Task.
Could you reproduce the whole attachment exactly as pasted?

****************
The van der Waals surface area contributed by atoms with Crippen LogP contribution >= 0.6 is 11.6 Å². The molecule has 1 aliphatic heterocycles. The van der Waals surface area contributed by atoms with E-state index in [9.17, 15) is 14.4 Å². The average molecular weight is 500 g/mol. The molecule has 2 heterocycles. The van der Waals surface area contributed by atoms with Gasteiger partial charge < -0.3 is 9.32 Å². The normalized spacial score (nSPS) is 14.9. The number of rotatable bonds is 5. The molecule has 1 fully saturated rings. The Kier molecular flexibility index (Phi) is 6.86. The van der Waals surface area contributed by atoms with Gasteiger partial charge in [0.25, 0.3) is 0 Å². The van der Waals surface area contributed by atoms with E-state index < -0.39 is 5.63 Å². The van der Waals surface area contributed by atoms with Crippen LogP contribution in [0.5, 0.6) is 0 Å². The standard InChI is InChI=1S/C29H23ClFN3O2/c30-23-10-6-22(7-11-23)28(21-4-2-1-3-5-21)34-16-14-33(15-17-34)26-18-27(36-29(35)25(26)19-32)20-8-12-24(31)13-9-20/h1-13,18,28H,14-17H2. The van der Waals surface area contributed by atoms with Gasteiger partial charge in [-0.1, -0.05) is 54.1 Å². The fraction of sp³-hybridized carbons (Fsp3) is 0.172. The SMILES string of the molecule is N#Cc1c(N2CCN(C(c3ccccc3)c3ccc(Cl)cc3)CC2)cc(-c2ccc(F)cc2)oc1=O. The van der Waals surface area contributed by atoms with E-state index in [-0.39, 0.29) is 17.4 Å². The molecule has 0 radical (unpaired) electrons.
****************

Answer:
The van der Waals surface area contributed by atoms with Crippen LogP contribution >= 0.6 is 11.6 Å². The molecule has 1 aliphatic heterocycles. The van der Waals surface area contributed by atoms with E-state index in [9.17, 15) is 14.4 Å². The average molecular weight is 500 g/mol. The molecule has 2 heterocycles. The van der Waals surface area contributed by atoms with Gasteiger partial charge < -0.3 is 9.32 Å². The normalized spacial score (nSPS) is 14.9. The number of rotatable bonds is 5. The molecule has 1 fully saturated rings. The Kier molecular flexibility index (Phi) is 6.86. The van der Waals surface area contributed by atoms with Gasteiger partial charge in [0.25, 0.3) is 0 Å². The van der Waals surface area contributed by atoms with E-state index < -0.39 is 5.63 Å². The van der Waals surface area contributed by atoms with Crippen LogP contribution in [0.5, 0.6) is 0 Å². The standard InChI is InChI=1S/C29H23ClFN3O2/c30-23-10-6-22(7-11-23)28(21-4-2-1-3-5-21)34-16-14-33(15-17-34)26-18-27(36-29(35)25(26)19-32)20-8-12-24(31)13-9-20/h1-13,18,28H,14-17H2. The van der Waals surface area contributed by atoms with Gasteiger partial charge in [-0.1, -0.05) is 54.1 Å². The fraction of sp³-hybridized carbons (Fsp3) is 0.172. The SMILES string of the molecule is N#Cc1c(N2CCN(C(c3ccccc3)c3ccc(Cl)cc3)CC2)cc(-c2ccc(F)cc2)oc1=O. The van der Waals surface area contributed by atoms with E-state index in [-0.39, 0.29) is 17.4 Å². The molecule has 0 radical (unpaired) electrons.